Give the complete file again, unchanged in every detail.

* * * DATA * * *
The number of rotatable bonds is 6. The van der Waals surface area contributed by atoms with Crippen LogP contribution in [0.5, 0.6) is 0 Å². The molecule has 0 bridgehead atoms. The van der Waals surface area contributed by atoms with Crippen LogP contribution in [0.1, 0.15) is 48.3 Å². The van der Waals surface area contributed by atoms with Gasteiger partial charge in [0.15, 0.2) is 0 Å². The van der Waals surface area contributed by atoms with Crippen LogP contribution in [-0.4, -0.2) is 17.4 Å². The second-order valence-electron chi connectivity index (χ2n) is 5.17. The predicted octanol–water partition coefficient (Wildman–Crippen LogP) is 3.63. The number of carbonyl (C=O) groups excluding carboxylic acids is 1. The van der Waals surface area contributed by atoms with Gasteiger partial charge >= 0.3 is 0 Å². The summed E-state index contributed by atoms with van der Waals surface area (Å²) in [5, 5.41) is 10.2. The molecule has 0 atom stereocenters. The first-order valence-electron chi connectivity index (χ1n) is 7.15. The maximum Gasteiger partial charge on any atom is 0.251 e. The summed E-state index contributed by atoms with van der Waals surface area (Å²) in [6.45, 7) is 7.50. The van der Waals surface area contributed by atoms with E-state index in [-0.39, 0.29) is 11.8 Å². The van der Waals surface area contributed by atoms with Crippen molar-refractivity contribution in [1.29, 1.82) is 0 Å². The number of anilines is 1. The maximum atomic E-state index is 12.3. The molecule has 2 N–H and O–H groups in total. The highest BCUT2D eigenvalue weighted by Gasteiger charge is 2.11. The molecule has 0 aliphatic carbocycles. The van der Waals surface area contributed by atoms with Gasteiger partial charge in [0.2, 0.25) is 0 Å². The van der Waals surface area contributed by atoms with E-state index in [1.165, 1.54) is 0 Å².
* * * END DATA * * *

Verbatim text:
The number of rotatable bonds is 6. The van der Waals surface area contributed by atoms with Crippen LogP contribution in [0.5, 0.6) is 0 Å². The molecule has 0 bridgehead atoms. The van der Waals surface area contributed by atoms with Crippen LogP contribution in [0.1, 0.15) is 48.3 Å². The van der Waals surface area contributed by atoms with Gasteiger partial charge in [0.15, 0.2) is 0 Å². The van der Waals surface area contributed by atoms with Crippen LogP contribution in [-0.4, -0.2) is 17.4 Å². The second-order valence-electron chi connectivity index (χ2n) is 5.17. The predicted octanol–water partition coefficient (Wildman–Crippen LogP) is 3.63. The number of carbonyl (C=O) groups excluding carboxylic acids is 1. The van der Waals surface area contributed by atoms with Gasteiger partial charge >= 0.3 is 0 Å². The summed E-state index contributed by atoms with van der Waals surface area (Å²) in [5, 5.41) is 10.2. The molecule has 0 atom stereocenters. The first-order valence-electron chi connectivity index (χ1n) is 7.15. The maximum Gasteiger partial charge on any atom is 0.251 e. The summed E-state index contributed by atoms with van der Waals surface area (Å²) in [6.45, 7) is 7.50. The van der Waals surface area contributed by atoms with E-state index in [-0.39, 0.29) is 11.8 Å². The van der Waals surface area contributed by atoms with Crippen molar-refractivity contribution in [1.29, 1.82) is 0 Å². The number of anilines is 1. The maximum atomic E-state index is 12.3. The molecule has 2 N–H and O–H groups in total. The highest BCUT2D eigenvalue weighted by Gasteiger charge is 2.11. The molecule has 0 aliphatic carbocycles. The van der Waals surface area contributed by atoms with Gasteiger partial charge in [0.2, 0.25) is 0 Å². The van der Waals surface area contributed by atoms with E-state index in [1.165, 1.54) is 0 Å².